A challenging environment
Marine life is still adapting to conditions in the Baltic, a young sea which first formed as a giant freshwater lake at the end of the last Ice Age, and only became permanently connected to the open seas around 8,000 years ago.
Conditions in the Baltic Sea are naturally challenging for marine species. Winters are harsh, and salinity varies considerably both between different waters and over time. The Baltic Sea is nevertheless home to many species of plants, animals and microorganisms in a great variety of different habitats. A total of 133 distinct marine and coastal habitat types have in fact been classified by HELCOM for conservation purposes, but most of these habitats are threatened by human activity. Major threats to biodiversity include pollution, eutrophication, disturbance and overfishing.
The variety of life
Biodiversity varies around the Baltic due to physical factors, notably depth, the nature of the sea bed, light penetration, oxygen content and especially salinity. The Skagerrak, with a salinity of 30 psu (practical salinity unit, i.e. parts per thousand), is home to some 2,000 marine animal species, including sharks, rays and lobsters. But in the southern waters of the Baltic Proper, where salinity is much lower (10 psu) only around 150 animal species can be found. Ecosystems are generally most productive in coastal waters, where most marine species largely breed, feed and shelter.
Excess nutrients threaten biodiversity
Eutrophication- the presence of excessive nutrients - has caused marked changes in Baltic ecosystems. The water is much less transparent than it was 30-50 years ago, due to the presence of more planktonic algae. This has forced plants that need light for photosynthesis out of deeper waters. Bladder wrack (Fucus vesiculosus) has also become less common along many rocky shorelines, while eel-grass (Zostera marina) - a plant that occupies a crucial ecological niche on sandy sea-beds in the southern and western waters of the Baltic - has also declined.
Special biodiversity features
Birds returning to their old haunts
Preserving biodiversity - HELCOM in action
The 1992 Helsinki Convention was the first regional agreement ever to cover international marine nature conservation over an entire sea. Today, HELCOM HABITAT takes care of nature conservation and integrated coastal zone management issues.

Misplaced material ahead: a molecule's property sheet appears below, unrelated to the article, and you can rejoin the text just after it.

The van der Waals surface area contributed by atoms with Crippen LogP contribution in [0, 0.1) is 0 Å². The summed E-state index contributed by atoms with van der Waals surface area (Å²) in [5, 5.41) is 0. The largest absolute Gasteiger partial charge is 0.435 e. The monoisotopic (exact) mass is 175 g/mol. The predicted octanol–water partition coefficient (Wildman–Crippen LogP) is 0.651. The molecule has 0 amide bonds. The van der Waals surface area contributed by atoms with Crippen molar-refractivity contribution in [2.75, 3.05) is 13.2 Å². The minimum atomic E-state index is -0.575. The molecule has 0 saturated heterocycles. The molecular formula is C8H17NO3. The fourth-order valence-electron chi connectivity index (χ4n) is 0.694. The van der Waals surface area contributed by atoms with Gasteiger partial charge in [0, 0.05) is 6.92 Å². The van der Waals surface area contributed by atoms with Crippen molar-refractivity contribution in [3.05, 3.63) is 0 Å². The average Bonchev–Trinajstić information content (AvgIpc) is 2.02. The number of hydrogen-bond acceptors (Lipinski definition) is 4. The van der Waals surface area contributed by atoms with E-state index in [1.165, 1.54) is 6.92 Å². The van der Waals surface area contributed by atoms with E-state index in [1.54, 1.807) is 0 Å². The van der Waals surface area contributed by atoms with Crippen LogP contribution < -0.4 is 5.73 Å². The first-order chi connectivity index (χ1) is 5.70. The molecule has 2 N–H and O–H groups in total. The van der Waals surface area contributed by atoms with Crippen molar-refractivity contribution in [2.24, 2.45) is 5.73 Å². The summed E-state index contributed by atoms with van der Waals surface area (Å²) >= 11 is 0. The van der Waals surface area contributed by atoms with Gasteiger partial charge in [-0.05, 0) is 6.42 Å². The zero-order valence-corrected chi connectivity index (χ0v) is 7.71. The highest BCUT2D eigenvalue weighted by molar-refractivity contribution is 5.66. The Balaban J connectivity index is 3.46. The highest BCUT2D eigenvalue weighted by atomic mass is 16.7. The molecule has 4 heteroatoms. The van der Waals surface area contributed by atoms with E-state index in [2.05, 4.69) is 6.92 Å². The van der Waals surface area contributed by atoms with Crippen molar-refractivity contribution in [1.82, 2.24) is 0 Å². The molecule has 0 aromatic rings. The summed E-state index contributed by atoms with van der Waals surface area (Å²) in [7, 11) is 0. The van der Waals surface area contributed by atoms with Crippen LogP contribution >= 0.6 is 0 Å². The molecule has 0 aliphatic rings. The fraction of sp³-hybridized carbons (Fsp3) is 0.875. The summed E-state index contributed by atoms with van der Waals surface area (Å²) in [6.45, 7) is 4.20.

The most threatened habitats and species are dependent on legal protection.
In 1995, 62 marine and coastal areas were designated as Baltic Sea Protected Areas (BSPAs). Millions of seabirds use these areas as staging posts during migration, and more than 30 species breed in them. But very few of the designated areas have been fully incorporated into the system yet, even though many are also otherwise protected in theory. Progress is also needed with the designation of additional offshore areas for enhanced protection.
Take a closer look at the Baltic Sea Protected Areas on our special map!
Marine mammals and birds are suffering from pollution, by-catches, and habitat destruction caused by fishing. HELCOM is working to restrict the use of harmful fishing equipment such as salmon drift nets and bottom-set gill nets. The survival of the Baltic wild salmon (Salmo salar) is threatened by a reduction in its genetic diversity due to artificial breeding.
A special HELCOM sturgeon project has been set up to prevent the extinction of the Baltic variety of the sturgeon in the wild.
Chairman of HELCOM HABITAT
P.O. Box 94
Tel: +358 20 5644457
Fax: +358 20 5644350
Mr. Juha-Markku Leppänen
Tel: +358 9 6220 2227
As shipping has increased during the last twenty years, more and more alien species have been arriving in the Baltic Sea as stowaways. Other non-native species have also been intentionally introduced. Inland waterways eventually connected to the Black Sea and the Caspian Sea have helped still more exotic invaders to find there way to the Baltic. Once alien species establish a foothold, they can spread into through the to other regions of the Baltic at speeds of up to 480 kilometres a year.
Non-native species can seriously disrupt ecosystems, and harm livelihoods. Fishermen in the Gulf of Riga and the Gulf of Finland remember the sudden arrival in 1992 of an alien water flea species. These tiny animals soon started to clog up the gills of fish and fishing nets, leading to serious economic losses. By 1998 the species had spread as far as Stockholm and Gotland.
To help prevent the spread of alien species HELCOM is also supporting a proposed International Convention for the Control and Management of Ships' Ballast Water and Sediments.
Marine alien species of Estonia
Birds returning to their old haunts
The cormorant (Phalacracorax carbo) has recently been making a spectacular comeback around the Baltic, after being almost hunted into extinction earliy in the 20th Century. During the 1990s, a southwestern population stabilized at around 50,000 breeding pairs, and another population has rapidly been expanding eastwards, with Finland's first breeding pair reported in 1996. Conservationists argue that cormorants mainly feed on fish of minor economic value, but since they also raid fishing nets and fish farms, an international management plan prepared under the Bonn Convention has advocated controlled culls to limit cormorant populations.
The white-tailed sea eagle (Haliaeetus albicilla) is also recovering around the Baltic, with its population almost doubling between 1991 and 1998, and its range expanding again into countries like Lithuania and Denmark where eagles have not bred for decades. But the white-tailed sea eagle still needs protection, since as a predator at the top of the food chain, it is highly susceptible pollution.
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